For 40 years James Bond ruled the spy genre until the franchise was rebooted. Part of the reason–Austin Powers. Mike Myers satirized nearly every spy film convention in the book with his ‘International Man of Mystery.’ Enter Daniel Craig and a more “grittier” and “realistic” Bond. If Austin Powers was the satirical commentary to the first 40 years of Bond, then Kingsman: The Secret Service is the Austin Powers to the next generation of Bond films.
Kingsman stars Colin Firth as Galahad, one of the top agents in Kingsman, a private intelligence organization not beholden to any government. Early in the film the Kingsman, looking to fill an opening in their ranks, put a set of recruits through a series to test to see if any of them have what it takes to be the next Kingsman. One of the recruits is Eggsy, British newcomer Taron Egerton, whose character shows a lot of promise, but is undisciplined and rough around the edges. Overshadowing the initiation of these would be future Kingsman is the maniacal world dominating plans of tech mogul Valentine, played ever so colorfully by Samuel L. Jackson.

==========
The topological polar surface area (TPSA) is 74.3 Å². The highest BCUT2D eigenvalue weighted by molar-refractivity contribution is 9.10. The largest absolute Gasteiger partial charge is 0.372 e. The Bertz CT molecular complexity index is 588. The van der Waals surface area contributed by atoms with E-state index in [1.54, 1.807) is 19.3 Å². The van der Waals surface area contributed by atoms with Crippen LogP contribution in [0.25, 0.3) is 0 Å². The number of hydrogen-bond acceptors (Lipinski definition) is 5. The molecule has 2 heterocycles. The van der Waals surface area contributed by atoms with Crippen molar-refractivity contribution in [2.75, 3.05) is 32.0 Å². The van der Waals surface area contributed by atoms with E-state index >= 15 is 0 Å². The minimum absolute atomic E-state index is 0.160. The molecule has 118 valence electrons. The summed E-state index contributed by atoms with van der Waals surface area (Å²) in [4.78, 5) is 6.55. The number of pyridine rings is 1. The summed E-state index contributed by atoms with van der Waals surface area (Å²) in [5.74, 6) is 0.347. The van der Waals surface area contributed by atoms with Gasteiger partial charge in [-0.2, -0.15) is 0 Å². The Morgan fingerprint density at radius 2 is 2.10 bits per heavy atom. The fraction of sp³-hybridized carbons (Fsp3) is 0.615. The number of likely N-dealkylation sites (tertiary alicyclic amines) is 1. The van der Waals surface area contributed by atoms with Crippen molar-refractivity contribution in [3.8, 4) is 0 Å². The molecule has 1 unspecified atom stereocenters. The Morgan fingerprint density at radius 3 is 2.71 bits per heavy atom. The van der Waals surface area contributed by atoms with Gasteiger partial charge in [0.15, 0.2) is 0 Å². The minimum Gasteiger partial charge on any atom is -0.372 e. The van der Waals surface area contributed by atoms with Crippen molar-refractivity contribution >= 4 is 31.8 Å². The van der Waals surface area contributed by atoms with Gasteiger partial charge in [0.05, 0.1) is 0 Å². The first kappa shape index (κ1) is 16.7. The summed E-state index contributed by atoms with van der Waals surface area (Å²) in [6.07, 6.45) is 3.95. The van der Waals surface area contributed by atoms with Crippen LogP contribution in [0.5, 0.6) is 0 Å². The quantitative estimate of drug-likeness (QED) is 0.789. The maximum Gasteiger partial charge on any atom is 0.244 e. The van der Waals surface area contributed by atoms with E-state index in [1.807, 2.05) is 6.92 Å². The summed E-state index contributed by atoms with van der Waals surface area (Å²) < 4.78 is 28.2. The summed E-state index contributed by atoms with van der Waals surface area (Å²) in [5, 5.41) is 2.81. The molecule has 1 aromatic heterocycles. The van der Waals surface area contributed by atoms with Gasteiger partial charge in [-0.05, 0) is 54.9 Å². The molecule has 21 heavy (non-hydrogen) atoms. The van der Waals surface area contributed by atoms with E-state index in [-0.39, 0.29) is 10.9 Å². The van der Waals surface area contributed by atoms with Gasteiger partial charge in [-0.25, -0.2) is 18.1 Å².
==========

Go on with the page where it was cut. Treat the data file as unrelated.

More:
As a film Kingsman hits the sweet spot between realistic spy movie and satirical comedy. Director Matthew Vaughn (Kick-Ass, X-Men: First Class) melds his comedic and action oriented sensibilities into a spy film that is fun, action packed, damn funny, but also not so silly where it’s completely bonkers and unbelievable. Yes, it mocks the old Bond with those tropes that caused the aforementioned reboot (lighters that are grenades and umbrellas that shoot a myriad of projectiles). At the end of the day, Kingsman is smarter than that. It knows what kind of movie it’s trying to be and revels in it.